/DSC_1265.jpgOn Friday afternoon, July 18th, we arrived in Kigali tired and a little dizzy after eight hours of flying across East Africa in a Cessna Caravan at 13,000 feet. Rwanda signaled itself from the sky as we crossed the Akagera River, which forms the boundary between Tanzania and Rwanda. It is in fact the southernmost tributary of the White Nile. On the Tanzanian side, the land seems untouched by human hands, but in Rwanda, cultivated fields and planned settlements with gleaming silver roofs catch the eye. I later learned that these settlements, known as "imidugudu" in the national language, Kinyarwanda, were a government initiative to provide housing and improved health and education services to the millions of former Rwandan refugees who returned to the country between 1994 and the end of the decade.

That river, engorged with corpses young and old, provided photographers who were unable to enter Rwanda during the genocide in 1994, some of the first unequivocal images of what was being perpetrated on the other side.

At the airport, I was met by Ambassador Richard Sezibera, a medical doctor who serves as a senior adviser to President Paul Kagame. During the civil war, he served as a frontline medic. Dr. Sezibera later served as Rwanda's ambassador in Washington, as a Member of Parliament, and now works on regional security and economic development issues, including the negotiation of Rwanda's MCC Threshold Program.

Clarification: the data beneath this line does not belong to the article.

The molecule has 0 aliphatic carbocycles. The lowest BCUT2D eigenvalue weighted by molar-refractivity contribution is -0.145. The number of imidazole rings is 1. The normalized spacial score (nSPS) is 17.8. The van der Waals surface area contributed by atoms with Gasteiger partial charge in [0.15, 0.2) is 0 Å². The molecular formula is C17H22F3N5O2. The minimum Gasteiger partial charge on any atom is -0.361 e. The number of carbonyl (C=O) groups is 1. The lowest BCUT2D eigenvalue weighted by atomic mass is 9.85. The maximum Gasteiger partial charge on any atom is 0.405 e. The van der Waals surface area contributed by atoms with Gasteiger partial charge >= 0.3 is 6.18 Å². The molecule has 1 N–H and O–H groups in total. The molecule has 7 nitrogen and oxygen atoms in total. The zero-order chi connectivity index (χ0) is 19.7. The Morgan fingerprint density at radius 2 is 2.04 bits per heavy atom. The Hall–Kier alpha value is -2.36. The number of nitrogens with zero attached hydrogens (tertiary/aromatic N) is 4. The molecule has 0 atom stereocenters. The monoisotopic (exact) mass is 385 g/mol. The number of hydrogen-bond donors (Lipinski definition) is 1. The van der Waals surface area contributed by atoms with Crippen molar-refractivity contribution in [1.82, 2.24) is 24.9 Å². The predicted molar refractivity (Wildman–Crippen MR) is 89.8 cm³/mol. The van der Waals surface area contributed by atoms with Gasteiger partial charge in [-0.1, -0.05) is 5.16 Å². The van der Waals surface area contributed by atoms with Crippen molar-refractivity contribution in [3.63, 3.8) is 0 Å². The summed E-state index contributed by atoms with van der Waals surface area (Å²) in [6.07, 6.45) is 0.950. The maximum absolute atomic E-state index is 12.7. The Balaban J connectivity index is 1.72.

After a few minutes at the hotel to get refreshed, Mauro and I headed downstairs to an SUV waiting to take us over to President Kagame's residence in Kiyovu, the oldest part of the capital. We were told there was no need to wear ties for visits at home, but that message didn't get relayed to the president himself, who was standing alone in the driveway in a suit to meet me as the car pulled up!